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Dental Health Affects Dementia

Posted Nov 07 2012 9:00am



People who keep their teeth and gums healthy with regular brushing may have a lower risk of developing dementia.
Researchers followed close to 5,500 elderly people over an 18-year period. Women who reported brushing their teeth less than once a day were up to 65 percent more likely to develop dementia.

Inflammation from gum disease-related bacteria impacts heart disease, stroke and diabetes. Gum disease bacteria might get into the brain causing inflammation and brain damage, researchers told Reuters Health.

Participants ranged in age from 52 to 105, with an average age of 81. All were free of dementia at the outset, when they answered questions about their dental health habits, the condition of their teeth and whether they wore dentures.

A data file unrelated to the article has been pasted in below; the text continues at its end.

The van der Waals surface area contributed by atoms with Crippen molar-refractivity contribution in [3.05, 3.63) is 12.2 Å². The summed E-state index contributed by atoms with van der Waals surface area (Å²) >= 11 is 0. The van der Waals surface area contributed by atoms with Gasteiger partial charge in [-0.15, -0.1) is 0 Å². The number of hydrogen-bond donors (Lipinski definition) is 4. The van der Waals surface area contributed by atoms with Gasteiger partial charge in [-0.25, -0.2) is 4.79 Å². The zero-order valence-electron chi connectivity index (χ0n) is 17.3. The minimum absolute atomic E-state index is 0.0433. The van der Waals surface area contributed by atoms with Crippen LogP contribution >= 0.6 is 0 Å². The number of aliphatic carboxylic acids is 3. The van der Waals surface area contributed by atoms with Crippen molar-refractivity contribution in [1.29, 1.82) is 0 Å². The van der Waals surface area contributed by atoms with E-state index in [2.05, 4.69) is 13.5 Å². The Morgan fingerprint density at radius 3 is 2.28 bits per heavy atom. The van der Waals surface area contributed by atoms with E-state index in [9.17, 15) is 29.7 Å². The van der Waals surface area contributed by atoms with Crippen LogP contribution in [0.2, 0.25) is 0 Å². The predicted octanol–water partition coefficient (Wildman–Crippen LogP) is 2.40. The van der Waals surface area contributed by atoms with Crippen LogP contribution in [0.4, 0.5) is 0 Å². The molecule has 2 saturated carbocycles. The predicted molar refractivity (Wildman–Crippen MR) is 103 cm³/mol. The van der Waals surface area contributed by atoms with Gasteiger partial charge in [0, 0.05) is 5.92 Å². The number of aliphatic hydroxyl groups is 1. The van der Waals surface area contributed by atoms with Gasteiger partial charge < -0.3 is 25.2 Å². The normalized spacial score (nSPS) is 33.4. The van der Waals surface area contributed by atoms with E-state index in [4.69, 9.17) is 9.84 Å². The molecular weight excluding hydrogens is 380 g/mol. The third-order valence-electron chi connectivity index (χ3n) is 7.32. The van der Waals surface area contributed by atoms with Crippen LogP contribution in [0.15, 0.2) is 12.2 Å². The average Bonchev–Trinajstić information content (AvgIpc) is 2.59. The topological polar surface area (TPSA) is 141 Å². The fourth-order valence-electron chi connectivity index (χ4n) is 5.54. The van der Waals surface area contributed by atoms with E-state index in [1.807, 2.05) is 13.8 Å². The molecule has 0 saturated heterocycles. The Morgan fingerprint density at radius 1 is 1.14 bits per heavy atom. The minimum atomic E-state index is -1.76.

Researchers followed-up 18 years later, using interviews, medical records and in some cases death certificates to determine that 1,145 of the original group had been diagnosed with dementia.

Men were less affected. The less frequent brushers were 22 percent more likely to have dementia than those who did brush daily. Statistically, however, the effect was so small it could have been due to chance, the researchers said.

There was a significant difference seen between men who had all, or at least most, of their teeth, or who wore dentures, and those who didn't - the latter group were almost twice as likely to develop dementia.

That effect was not seen in women.

So, brush your teeth, floss, gargle, use one of those tongue doohickeys and see your dentists regularly.  
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